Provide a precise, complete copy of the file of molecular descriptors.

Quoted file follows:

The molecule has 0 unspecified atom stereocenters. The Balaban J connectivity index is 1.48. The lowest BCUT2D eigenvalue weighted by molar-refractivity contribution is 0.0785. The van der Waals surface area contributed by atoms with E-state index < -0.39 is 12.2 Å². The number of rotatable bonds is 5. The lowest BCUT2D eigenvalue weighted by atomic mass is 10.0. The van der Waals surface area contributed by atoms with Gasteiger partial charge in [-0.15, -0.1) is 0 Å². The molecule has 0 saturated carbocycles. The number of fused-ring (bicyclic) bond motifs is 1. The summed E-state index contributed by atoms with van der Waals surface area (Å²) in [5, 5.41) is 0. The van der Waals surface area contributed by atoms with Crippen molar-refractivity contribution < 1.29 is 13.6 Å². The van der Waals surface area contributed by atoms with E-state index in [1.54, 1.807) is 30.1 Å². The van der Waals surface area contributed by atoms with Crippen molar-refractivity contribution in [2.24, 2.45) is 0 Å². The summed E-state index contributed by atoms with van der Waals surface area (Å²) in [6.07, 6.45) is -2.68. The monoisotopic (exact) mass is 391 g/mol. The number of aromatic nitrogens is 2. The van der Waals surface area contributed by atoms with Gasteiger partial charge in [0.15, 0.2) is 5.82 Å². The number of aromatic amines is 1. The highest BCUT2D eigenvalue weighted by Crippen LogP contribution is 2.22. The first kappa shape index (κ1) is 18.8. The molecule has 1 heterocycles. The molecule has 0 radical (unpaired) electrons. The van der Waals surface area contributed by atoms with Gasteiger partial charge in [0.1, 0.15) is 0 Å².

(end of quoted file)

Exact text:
The molecule has 0 unspecified atom stereocenters. The Balaban J connectivity index is 1.48. The lowest BCUT2D eigenvalue weighted by molar-refractivity contribution is 0.0785. The van der Waals surface area contributed by atoms with E-state index < -0.39 is 12.2 Å². The number of rotatable bonds is 5. The lowest BCUT2D eigenvalue weighted by atomic mass is 10.0. The van der Waals surface area contributed by atoms with Gasteiger partial charge in [-0.15, -0.1) is 0 Å². The molecule has 0 saturated carbocycles. The number of fused-ring (bicyclic) bond motifs is 1. The summed E-state index contributed by atoms with van der Waals surface area (Å²) in [5, 5.41) is 0. The van der Waals surface area contributed by atoms with Crippen molar-refractivity contribution < 1.29 is 13.6 Å². The van der Waals surface area contributed by atoms with E-state index in [1.54, 1.807) is 30.1 Å². The van der Waals surface area contributed by atoms with Crippen molar-refractivity contribution in [2.24, 2.45) is 0 Å². The summed E-state index contributed by atoms with van der Waals surface area (Å²) in [6.07, 6.45) is -2.68. The monoisotopic (exact) mass is 391 g/mol. The number of aromatic nitrogens is 2. The van der Waals surface area contributed by atoms with Gasteiger partial charge in [0.15, 0.2) is 5.82 Å². The number of aromatic amines is 1. The highest BCUT2D eigenvalue weighted by Crippen LogP contribution is 2.22. The first kappa shape index (κ1) is 18.8. The molecule has 1 heterocycles. The molecule has 0 radical (unpaired) electrons. The van der Waals surface area contributed by atoms with Gasteiger partial charge in [0.1, 0.15) is 0 Å².